​The challenge facing schools and pupils

Page last reviewed: 04 March 2021

The Mental Health Foundation is part of the national mental health response during the coronavirus outbreak. Government advice designed to keep us safe is under constant review and will be different depending on where you live: more details and up to date information here.

This section of our guide on returning to school after the coronavirus lockdown breaks down a range of challenges for schools and pupils. 

This section of our guide on Coping with coronavirus and Disruption to Schooling breaks down the challenges that can be faced by schools and pupils.
As teachers and school leaders, you will likely be aware of the complex and traumatic experiences that your pupils may be dealing with as a result of the pandemic. This guide outlines and underscores the need for patience, flexibility and support for staff managing the return to school and the transitions between imposed restrictions. 
Although we have limited experience and evidence in responding to a situation of this magnitude, the evidence we do have suggests that the need for pastoral support, safeguarding and wellbeing services within schools is increasing. Some of the challenges are outlined in more detail below: 

Loss and bereavement

Some children and young people will have relatives or friends who have died during the pandemic, due to coronavirus or other illnesses. Even more will be aware of a relative or friend being seriously unwell or hospitalised. For other young people, there will be other types of loss – for example, parents who are furloughed or have lost their job, a home and/or school move, or they may have experienced long-term isolation from important figures in their life such as grandparents. 
Regardless of the type of loss, many will be experiencing this with a sense of grief. The way that children and young people respond to those feelings of loss and grief will differ widely – some may seem sad or withdrawn, others may appear irritable or angry.  
Some useful resources on bereavement, loss and grief are listed below:
For children and young people who were receiving support for mental and physical health problems prior to the pandemic, this will likely have been disrupted or cancelled. This loss of an important source of support may mean children and young people with pre-existing conditions are struggling. A survey from Young Minds showed that 80% of young people with an existing mental health problem felt their mental health had worsened during the first weeks of the coronavirus pandemic. Our piece on living with pre-existing mental health problems during COVID-19 provides advice on how to look after yourself during this time.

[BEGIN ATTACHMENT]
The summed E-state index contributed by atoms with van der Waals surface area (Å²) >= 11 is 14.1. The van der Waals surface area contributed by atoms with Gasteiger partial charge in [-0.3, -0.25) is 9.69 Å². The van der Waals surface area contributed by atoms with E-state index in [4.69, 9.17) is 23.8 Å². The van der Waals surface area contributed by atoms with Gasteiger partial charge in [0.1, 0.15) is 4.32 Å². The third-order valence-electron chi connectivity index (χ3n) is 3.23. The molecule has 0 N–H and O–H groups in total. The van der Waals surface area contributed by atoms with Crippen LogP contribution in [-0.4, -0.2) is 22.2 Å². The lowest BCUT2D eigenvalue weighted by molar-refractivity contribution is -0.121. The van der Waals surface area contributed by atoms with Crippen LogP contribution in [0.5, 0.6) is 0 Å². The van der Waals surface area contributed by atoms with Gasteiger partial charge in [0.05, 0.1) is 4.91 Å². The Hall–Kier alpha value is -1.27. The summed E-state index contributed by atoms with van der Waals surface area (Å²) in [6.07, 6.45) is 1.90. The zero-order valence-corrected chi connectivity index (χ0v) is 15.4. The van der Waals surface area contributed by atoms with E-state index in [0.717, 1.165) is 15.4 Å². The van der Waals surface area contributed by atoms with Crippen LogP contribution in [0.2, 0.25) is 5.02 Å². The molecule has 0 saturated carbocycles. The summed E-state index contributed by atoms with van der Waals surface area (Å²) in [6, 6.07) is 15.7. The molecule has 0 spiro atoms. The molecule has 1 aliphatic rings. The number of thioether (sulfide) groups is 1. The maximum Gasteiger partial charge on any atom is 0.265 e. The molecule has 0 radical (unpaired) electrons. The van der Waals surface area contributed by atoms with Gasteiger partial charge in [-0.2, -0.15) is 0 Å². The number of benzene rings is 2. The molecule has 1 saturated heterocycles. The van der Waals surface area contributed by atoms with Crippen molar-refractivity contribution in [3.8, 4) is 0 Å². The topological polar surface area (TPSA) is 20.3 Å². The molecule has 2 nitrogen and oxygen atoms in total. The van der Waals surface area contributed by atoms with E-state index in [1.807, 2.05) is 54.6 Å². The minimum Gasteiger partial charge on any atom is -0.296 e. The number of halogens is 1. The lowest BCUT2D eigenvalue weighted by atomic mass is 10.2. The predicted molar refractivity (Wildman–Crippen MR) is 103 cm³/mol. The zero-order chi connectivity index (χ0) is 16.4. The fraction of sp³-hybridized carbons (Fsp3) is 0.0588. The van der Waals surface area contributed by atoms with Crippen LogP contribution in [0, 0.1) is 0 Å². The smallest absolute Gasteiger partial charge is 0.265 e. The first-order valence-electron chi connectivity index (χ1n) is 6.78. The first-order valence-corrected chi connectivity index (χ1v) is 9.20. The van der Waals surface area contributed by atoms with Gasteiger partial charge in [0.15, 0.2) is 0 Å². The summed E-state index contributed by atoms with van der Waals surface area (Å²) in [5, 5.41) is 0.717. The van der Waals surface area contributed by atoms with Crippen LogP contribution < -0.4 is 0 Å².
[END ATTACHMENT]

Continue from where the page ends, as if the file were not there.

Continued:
Challenging experiences at home

Many children and young people already experience challenging home environments. These challenging circumstances will likely have been amplified by the measures in place to control the pandemic. Others will be facing challenging home experiences for the first time. These might include, but are not limited to: 

  • Domestic violence 

  • Abuse or neglect 

  • Family conflict 

  • Financial concerns, e.g. loss of employment for parents and guardians 

  • Worry about relatives who are key workers and continuing to work 

  • Caring responsibilities for family members 

  • Hunger and lack of nutrition 

  • Insecure housing, e.g. those living in residential care, hostels, or refuges.

The scale of the challenge isn’t yet clear, but with domestic violence charity Refuge reporting a 700% increase in calls to their helpline, it is likely that significantly increased pastoral care resources will be required well beyond the pandemic.  


A key challenge for schools is identifying the different experiences of their pupils and responding to the volume of safeguarding concerns that are likely to arise as pupils begin to open up to their teachers. Given the nature of the coronavirus pandemic, it’s important to remember that these concerns could arise in relation to any child, not just those previously identified as vulnerable, and that many children will have had a range of challenging experiences.